2019 Nissan Maxima Review

The Nissan Maxima is the brand’s longest-running nameplate meaning every other Nissan in the current lineup was introduced after it. That’s not a bad thing as name recognition can go a long way. The car even dates back to the Datsun years and was originally known as the Datsun Maxima from 1891-1982 which is amazing just for the coolness factor.

The Maxima is also interesting because it’s a bit of a rare class of car. It’s a full-size sedan from a non-luxury brand. There are only a select few competitors with the Toyota Avalon and Kia Cadenza being the fellow foreign brands competing in the category. The Chevrolet Impala and Dodge Charger are the domestic entries (the Buick Lacrosse and Chrysler 300 can be considered luxury brands).

There are some notable updates for 2019 to keep things fresh after being totally re-designed for the 2016 model year. On the exterior we have minor styling updates, including standard LED headlights, a new front fascia, a revised rear fascia with LED taillights, integrated quad-tip exhaust finishers, and new 18-inch and 19-inch wheel designs.

Nissan has given the Maxima very unique looks. This vehicle doesn’t resemble anything else with sharp lines and very bold styling. The vehicle looks just downright mean like a Great White Shark about to sink its teeth into dinner. Spearheading that angered look is the front V-shaped grille and aggressively-positioned LED daytime running lights. The car looks long and low to the ground thanks to Nissan’s “floating roof” design which they first introduced on the Murano.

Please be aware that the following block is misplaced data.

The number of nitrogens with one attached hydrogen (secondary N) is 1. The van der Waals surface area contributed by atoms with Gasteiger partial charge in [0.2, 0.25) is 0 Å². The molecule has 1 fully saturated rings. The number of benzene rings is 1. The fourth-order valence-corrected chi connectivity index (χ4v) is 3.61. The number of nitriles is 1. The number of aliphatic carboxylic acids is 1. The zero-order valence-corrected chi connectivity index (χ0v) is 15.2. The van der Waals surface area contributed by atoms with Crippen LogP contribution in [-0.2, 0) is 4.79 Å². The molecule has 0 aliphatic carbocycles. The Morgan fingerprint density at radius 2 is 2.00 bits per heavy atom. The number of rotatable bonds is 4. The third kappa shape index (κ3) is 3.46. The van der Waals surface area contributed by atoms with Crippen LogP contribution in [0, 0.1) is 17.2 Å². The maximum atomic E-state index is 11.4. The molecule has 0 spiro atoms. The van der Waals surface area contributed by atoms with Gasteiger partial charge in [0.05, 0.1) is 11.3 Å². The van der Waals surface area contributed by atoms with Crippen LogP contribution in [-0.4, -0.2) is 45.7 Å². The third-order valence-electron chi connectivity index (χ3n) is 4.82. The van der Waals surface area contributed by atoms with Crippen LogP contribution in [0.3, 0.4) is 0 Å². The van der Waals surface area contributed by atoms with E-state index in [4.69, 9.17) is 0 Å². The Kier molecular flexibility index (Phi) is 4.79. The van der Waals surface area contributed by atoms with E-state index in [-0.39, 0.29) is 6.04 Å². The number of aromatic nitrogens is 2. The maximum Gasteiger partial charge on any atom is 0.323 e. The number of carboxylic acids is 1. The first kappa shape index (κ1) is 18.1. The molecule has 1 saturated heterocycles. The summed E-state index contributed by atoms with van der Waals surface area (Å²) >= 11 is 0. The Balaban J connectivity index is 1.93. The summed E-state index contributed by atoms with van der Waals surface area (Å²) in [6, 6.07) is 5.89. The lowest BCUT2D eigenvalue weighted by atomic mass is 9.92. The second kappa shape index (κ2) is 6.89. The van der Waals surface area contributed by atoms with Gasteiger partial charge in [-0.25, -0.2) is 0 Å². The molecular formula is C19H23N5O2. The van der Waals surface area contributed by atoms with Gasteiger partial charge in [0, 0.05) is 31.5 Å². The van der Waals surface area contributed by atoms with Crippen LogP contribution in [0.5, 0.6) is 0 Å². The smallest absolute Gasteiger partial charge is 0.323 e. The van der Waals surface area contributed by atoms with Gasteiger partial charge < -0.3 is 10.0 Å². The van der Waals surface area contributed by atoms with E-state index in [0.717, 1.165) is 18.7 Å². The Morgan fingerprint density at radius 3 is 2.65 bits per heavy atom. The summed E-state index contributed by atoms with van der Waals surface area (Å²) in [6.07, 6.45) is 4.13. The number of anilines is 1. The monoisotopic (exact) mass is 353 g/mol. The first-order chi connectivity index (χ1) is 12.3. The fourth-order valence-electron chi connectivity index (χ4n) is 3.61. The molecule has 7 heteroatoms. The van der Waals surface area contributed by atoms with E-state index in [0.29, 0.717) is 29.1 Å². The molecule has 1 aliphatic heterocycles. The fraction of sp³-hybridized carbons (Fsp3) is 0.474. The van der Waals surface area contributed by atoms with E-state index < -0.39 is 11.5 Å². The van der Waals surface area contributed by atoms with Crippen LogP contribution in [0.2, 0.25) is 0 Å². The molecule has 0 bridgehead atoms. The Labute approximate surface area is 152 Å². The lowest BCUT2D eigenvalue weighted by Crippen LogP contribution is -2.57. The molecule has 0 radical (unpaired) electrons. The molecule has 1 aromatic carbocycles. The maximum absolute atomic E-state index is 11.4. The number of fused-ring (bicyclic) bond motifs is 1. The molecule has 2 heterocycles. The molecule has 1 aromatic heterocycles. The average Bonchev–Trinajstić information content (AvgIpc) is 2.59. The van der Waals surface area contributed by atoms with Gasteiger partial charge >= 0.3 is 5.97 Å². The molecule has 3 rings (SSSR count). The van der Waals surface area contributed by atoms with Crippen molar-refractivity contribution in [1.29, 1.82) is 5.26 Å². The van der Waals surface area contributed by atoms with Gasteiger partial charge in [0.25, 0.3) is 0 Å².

Sitting in the cabin, the occupants are surrounded in the same luxury you’d find in any Infiniti (Nissan’s luxury brand). The vehicle came with premium Ascot leather seats with diamond-quilted seating surfaces. There is a flat-bottom racing steering wheel which is perfect for the hands to grasp on to.  I will say that the overall look is getting a bit dated but still remains highly functional.

Under the hood, the Maxima packs a punch with a tried, tested and true VQ engine. The 3.5-litre V6 generates 300 horsepower and 261 pound-feet of torque mated to a continuously variable transmission (CVT). The problem here is that the Maxima is a front-wheel drive sedan which means all this power can produce torque steer. In other words, the power can affect the direction of the steering in unintended ways when turning under heavy acceleration. A CVT is also not the ideal tool for larger, more powerful cars. They are good at extracting maximum power from small engines but lack the feel and soul to provide an exhilarating driving experience with 300 horsepower because there are no set gears. The Maxima is very fast, don’t get me wrong. It was enjoyable to push the VQ engine but in my opinion, it could be even better with a different transmission and drive configuration. It’s unlikely Nissan will change it though because it could then interfere with Infiniti Q50 sales.  

There is an array of standard safety features that will keep you feeling secure. Newly available for 2019 is Nissan Safety Shield 360 active safety technology and 10 air bags, including front driver and passenger knee and rear seat side supplemental air bags. Standard on all trims are driving aids including predictive forward collision warning, forward emergency braking, blind spot warning, rear cross traffic alert and moving object detection.  Opting for the top-of-line Platinum trim will include driver attention alert and the surround view monitor (instead of just the rear view).

In Canada there are three trims to choose from: SL, SR and Platinum. The SL starts at $43,070. For $45,420 the SR will get you 19-inch wheels, a sport-tuned suspension, leather seats and a spoiler. The Platinum will run you $47,830 and adds climate -controlled front seats, a surround-view monitor and a few other tidbits. Again, all-wheel drive isn’t available on any trim level making the choice of the Maxima a little difficult on Canadian drivers – especially when the all-wheel drive Q50 starts at $44,995.

That being said, the unique styling and relative rarity of the model offers great appeal. With a good set of winter tires, the lack of all-wheel drive isn’t the end of the world and the Maxima still had a place in the sedan market.